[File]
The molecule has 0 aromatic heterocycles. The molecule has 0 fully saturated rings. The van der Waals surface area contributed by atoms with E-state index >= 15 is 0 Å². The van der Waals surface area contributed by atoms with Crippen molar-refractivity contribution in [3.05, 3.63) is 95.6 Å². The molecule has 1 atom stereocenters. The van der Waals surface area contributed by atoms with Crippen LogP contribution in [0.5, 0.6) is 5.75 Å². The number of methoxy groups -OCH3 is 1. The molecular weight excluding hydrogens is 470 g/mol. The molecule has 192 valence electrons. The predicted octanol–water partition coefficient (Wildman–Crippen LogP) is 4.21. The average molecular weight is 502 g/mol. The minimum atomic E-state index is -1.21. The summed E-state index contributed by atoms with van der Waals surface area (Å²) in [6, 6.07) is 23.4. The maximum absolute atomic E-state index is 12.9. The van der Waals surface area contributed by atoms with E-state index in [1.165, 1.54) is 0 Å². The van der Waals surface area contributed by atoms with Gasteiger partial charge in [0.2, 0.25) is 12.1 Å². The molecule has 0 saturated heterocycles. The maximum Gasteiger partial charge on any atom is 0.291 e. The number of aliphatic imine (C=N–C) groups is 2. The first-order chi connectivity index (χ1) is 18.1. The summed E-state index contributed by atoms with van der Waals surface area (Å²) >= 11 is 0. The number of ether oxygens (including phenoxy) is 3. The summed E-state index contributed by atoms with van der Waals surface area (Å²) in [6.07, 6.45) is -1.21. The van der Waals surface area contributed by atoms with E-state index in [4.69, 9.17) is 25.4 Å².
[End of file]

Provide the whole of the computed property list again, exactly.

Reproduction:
The molecule has 0 aromatic heterocycles. The molecule has 0 fully saturated rings. The van der Waals surface area contributed by atoms with E-state index >= 15 is 0 Å². The van der Waals surface area contributed by atoms with Crippen molar-refractivity contribution in [3.05, 3.63) is 95.6 Å². The molecule has 1 atom stereocenters. The van der Waals surface area contributed by atoms with Crippen LogP contribution in [0.5, 0.6) is 5.75 Å². The number of methoxy groups -OCH3 is 1. The molecular weight excluding hydrogens is 470 g/mol. The molecule has 192 valence electrons. The predicted octanol–water partition coefficient (Wildman–Crippen LogP) is 4.21. The average molecular weight is 502 g/mol. The minimum atomic E-state index is -1.21. The summed E-state index contributed by atoms with van der Waals surface area (Å²) in [6, 6.07) is 23.4. The maximum absolute atomic E-state index is 12.9. The van der Waals surface area contributed by atoms with E-state index in [1.165, 1.54) is 0 Å². The van der Waals surface area contributed by atoms with Gasteiger partial charge in [0.2, 0.25) is 12.1 Å². The molecule has 0 saturated heterocycles. The maximum Gasteiger partial charge on any atom is 0.291 e. The number of aliphatic imine (C=N–C) groups is 2. The first-order chi connectivity index (χ1) is 18.1. The summed E-state index contributed by atoms with van der Waals surface area (Å²) >= 11 is 0. The number of ether oxygens (including phenoxy) is 3. The summed E-state index contributed by atoms with van der Waals surface area (Å²) in [6.07, 6.45) is -1.21. The van der Waals surface area contributed by atoms with E-state index in [4.69, 9.17) is 25.4 Å².